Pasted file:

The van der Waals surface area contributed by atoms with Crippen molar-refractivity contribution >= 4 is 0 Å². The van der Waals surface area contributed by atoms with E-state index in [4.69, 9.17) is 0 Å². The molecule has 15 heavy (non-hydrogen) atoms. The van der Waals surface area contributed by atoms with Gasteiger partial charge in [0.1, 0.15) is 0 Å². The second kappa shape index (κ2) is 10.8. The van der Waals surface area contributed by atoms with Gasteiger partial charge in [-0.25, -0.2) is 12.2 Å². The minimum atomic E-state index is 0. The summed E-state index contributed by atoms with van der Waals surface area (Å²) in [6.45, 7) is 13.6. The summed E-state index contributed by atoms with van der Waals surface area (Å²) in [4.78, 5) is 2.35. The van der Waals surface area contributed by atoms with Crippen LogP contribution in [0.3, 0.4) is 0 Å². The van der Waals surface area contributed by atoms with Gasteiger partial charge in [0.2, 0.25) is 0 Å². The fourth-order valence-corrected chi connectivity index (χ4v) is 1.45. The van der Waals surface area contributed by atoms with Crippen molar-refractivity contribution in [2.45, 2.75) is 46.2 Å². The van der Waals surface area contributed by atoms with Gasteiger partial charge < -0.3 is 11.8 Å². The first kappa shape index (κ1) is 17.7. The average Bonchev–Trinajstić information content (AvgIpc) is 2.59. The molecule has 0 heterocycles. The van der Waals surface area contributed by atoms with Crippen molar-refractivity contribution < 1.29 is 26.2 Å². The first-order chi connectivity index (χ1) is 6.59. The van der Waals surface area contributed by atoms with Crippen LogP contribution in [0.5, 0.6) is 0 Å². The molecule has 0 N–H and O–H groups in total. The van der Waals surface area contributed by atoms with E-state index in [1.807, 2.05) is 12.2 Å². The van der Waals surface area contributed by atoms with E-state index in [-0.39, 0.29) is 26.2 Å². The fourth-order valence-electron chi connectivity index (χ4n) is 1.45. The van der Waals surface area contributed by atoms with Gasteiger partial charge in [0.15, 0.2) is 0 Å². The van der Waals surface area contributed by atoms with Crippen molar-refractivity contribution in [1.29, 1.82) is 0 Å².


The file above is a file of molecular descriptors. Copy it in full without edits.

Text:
The van der Waals surface area contributed by atoms with Crippen molar-refractivity contribution >= 4 is 0 Å². The van der Waals surface area contributed by atoms with E-state index in [4.69, 9.17) is 0 Å². The molecule has 15 heavy (non-hydrogen) atoms. The van der Waals surface area contributed by atoms with Gasteiger partial charge in [0.1, 0.15) is 0 Å². The second kappa shape index (κ2) is 10.8. The van der Waals surface area contributed by atoms with Gasteiger partial charge in [-0.25, -0.2) is 12.2 Å². The minimum atomic E-state index is 0. The summed E-state index contributed by atoms with van der Waals surface area (Å²) in [6.45, 7) is 13.6. The summed E-state index contributed by atoms with van der Waals surface area (Å²) in [4.78, 5) is 2.35. The van der Waals surface area contributed by atoms with Crippen LogP contribution in [0.3, 0.4) is 0 Å². The van der Waals surface area contributed by atoms with Gasteiger partial charge in [0.2, 0.25) is 0 Å². The fourth-order valence-corrected chi connectivity index (χ4v) is 1.45. The van der Waals surface area contributed by atoms with Crippen molar-refractivity contribution in [2.45, 2.75) is 46.2 Å². The van der Waals surface area contributed by atoms with Gasteiger partial charge < -0.3 is 11.8 Å². The first kappa shape index (κ1) is 17.7. The average Bonchev–Trinajstić information content (AvgIpc) is 2.59. The molecule has 0 heterocycles. The van der Waals surface area contributed by atoms with Crippen molar-refractivity contribution < 1.29 is 26.2 Å². The first-order chi connectivity index (χ1) is 6.59. The van der Waals surface area contributed by atoms with Crippen LogP contribution in [0.5, 0.6) is 0 Å². The molecule has 0 N–H and O–H groups in total. The van der Waals surface area contributed by atoms with E-state index in [1.807, 2.05) is 12.2 Å². The van der Waals surface area contributed by atoms with E-state index in [-0.39, 0.29) is 26.2 Å². The fourth-order valence-electron chi connectivity index (χ4n) is 1.45. The van der Waals surface area contributed by atoms with Gasteiger partial charge in [0.15, 0.2) is 0 Å². The van der Waals surface area contributed by atoms with Crippen molar-refractivity contribution in [1.29, 1.82) is 0 Å².